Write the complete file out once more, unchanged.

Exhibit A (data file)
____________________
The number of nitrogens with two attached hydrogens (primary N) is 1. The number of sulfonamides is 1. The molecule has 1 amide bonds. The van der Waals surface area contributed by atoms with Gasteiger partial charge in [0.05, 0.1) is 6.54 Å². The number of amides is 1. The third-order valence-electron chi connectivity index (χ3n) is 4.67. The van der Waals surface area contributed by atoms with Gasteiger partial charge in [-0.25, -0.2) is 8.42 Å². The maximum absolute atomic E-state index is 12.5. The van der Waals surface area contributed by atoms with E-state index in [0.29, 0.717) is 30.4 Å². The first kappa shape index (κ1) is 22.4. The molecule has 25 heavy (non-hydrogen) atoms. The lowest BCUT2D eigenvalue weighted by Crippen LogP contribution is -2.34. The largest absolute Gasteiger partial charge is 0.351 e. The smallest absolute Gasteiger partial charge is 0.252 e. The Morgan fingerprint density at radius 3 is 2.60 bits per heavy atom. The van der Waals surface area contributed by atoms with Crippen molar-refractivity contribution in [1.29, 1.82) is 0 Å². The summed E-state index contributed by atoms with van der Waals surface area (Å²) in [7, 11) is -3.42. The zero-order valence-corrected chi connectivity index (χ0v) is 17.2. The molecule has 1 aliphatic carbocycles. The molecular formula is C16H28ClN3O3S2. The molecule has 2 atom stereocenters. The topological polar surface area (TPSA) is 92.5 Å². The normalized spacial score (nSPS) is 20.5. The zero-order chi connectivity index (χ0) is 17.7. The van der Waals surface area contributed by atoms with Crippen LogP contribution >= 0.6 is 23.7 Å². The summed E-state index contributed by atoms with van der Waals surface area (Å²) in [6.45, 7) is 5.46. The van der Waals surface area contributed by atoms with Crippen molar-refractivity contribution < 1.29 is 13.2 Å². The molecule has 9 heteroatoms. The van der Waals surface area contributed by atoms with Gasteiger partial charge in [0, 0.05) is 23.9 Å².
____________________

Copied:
The number of nitrogens with two attached hydrogens (primary N) is 1. The number of sulfonamides is 1. The molecule has 1 amide bonds. The van der Waals surface area contributed by atoms with Gasteiger partial charge in [0.05, 0.1) is 6.54 Å². The number of amides is 1. The third-order valence-electron chi connectivity index (χ3n) is 4.67. The van der Waals surface area contributed by atoms with Gasteiger partial charge in [-0.25, -0.2) is 8.42 Å². The maximum absolute atomic E-state index is 12.5. The van der Waals surface area contributed by atoms with E-state index in [0.29, 0.717) is 30.4 Å². The first kappa shape index (κ1) is 22.4. The molecule has 25 heavy (non-hydrogen) atoms. The lowest BCUT2D eigenvalue weighted by Crippen LogP contribution is -2.34. The largest absolute Gasteiger partial charge is 0.351 e. The smallest absolute Gasteiger partial charge is 0.252 e. The Morgan fingerprint density at radius 3 is 2.60 bits per heavy atom. The van der Waals surface area contributed by atoms with Crippen molar-refractivity contribution in [1.29, 1.82) is 0 Å². The summed E-state index contributed by atoms with van der Waals surface area (Å²) in [7, 11) is -3.42. The zero-order valence-corrected chi connectivity index (χ0v) is 17.2. The molecule has 1 aliphatic carbocycles. The molecular formula is C16H28ClN3O3S2. The molecule has 2 atom stereocenters. The topological polar surface area (TPSA) is 92.5 Å². The normalized spacial score (nSPS) is 20.5. The zero-order chi connectivity index (χ0) is 17.7. The van der Waals surface area contributed by atoms with Crippen LogP contribution >= 0.6 is 23.7 Å². The summed E-state index contributed by atoms with van der Waals surface area (Å²) in [6.45, 7) is 5.46. The van der Waals surface area contributed by atoms with Crippen molar-refractivity contribution < 1.29 is 13.2 Å². The molecule has 9 heteroatoms. The van der Waals surface area contributed by atoms with Gasteiger partial charge in [0, 0.05) is 23.9 Å².